By Bruce Tufts
I was exercising in my basement, watching CNN, on Sept. 11, 2001, as two hijacked planes destroyed the World Trade Center. This initiated my learning journey about public health. I was then working in California as the emergency management coordinator for the county’s largest medical center.
In the subsequent weeks, the markedly underfunded and neglected county public health department was called upon to ramp up quickly. One challenge after another was given to this small group of dedicated professionals. Monies flowed in from the feds over the following five years, so every health care agency became more able to meet these and other challenges (wildfire smoke, the annual flu assault, etc.).
I left for Africa in 2006, and my public health education was continued in terms of clean water, sanitation (or lack thereof), poverty, etc. Moving to Eugene in 2009, I worked part time as an RN at White Bird Medical Clinic for the next 11 years. There I encountered occasional challenges with mental health access, etc.; but I was confident that the work we had done after 9/11 had rendered our nation’s public health infrastructure in a much better place after decades of neglect.
With the outbreak of COVID-19 in March of 2020, I began volunteering at the Lane County Public Health Department, first on the phone lines and contact tracing, and later I joined hundreds of volunteers in the vaccination efforts. I was appointed to the Public Health Advisory Committee and this reintroduced me to public health as an agency.
I was dismayed to discover that the monies advanced in the past crises had dwindled and again we were unprepared and required a rapid response/buildup. This was accomplished by diverting staff from other public health efforts as prior funding provided no “free board” for the “waves” of such emergencies. Supplies stockpiled by the federal government after the last crises were neglected and discovered to be not available/functional.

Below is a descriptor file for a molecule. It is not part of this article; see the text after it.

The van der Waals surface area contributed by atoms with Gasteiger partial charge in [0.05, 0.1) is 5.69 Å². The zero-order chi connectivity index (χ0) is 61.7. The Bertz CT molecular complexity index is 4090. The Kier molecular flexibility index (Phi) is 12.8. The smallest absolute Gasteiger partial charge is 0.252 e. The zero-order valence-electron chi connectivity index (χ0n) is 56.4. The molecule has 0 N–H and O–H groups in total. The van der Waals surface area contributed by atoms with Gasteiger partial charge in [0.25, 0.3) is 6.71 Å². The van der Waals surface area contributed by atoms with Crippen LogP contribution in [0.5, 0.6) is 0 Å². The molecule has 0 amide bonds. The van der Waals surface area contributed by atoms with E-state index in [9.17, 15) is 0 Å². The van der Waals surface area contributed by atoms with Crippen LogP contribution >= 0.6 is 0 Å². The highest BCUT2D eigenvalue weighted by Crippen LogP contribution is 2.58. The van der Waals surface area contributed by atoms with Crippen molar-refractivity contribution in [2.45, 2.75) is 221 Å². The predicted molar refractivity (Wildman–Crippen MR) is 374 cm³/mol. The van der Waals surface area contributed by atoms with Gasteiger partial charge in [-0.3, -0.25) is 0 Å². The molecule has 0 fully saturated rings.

Again we were trying to “MacGyver” ventilators, PPE, etc. These experiences of feast/famine are not a rational template to provide the everyday and exceptional, essential tasks public health is required to address.
Oregon has joined other states in a modernization effort to ensure our communities have a forward-looking and adequately funded public health sector. This effort is well underway, yet incomplete. During the current legislative session, public health modernization is again up for funding.
I’m sure that we all recognize the vital work of public health (wildfire smoke, addiction, infectious diseases, extreme weather, rural health, EMS, etc.) both within the agency and in concert with our community partners. Public health also addresses the numerous, unrecognized services that protect our families, our neighbors, our county. I urge our community to contact their elected representatives to support full funding of this essential service. Boom and bust is not any way to fund an essential community resource.
Bruce Tufts, RN is the chair of the Lane County Public Health Advisory Committee.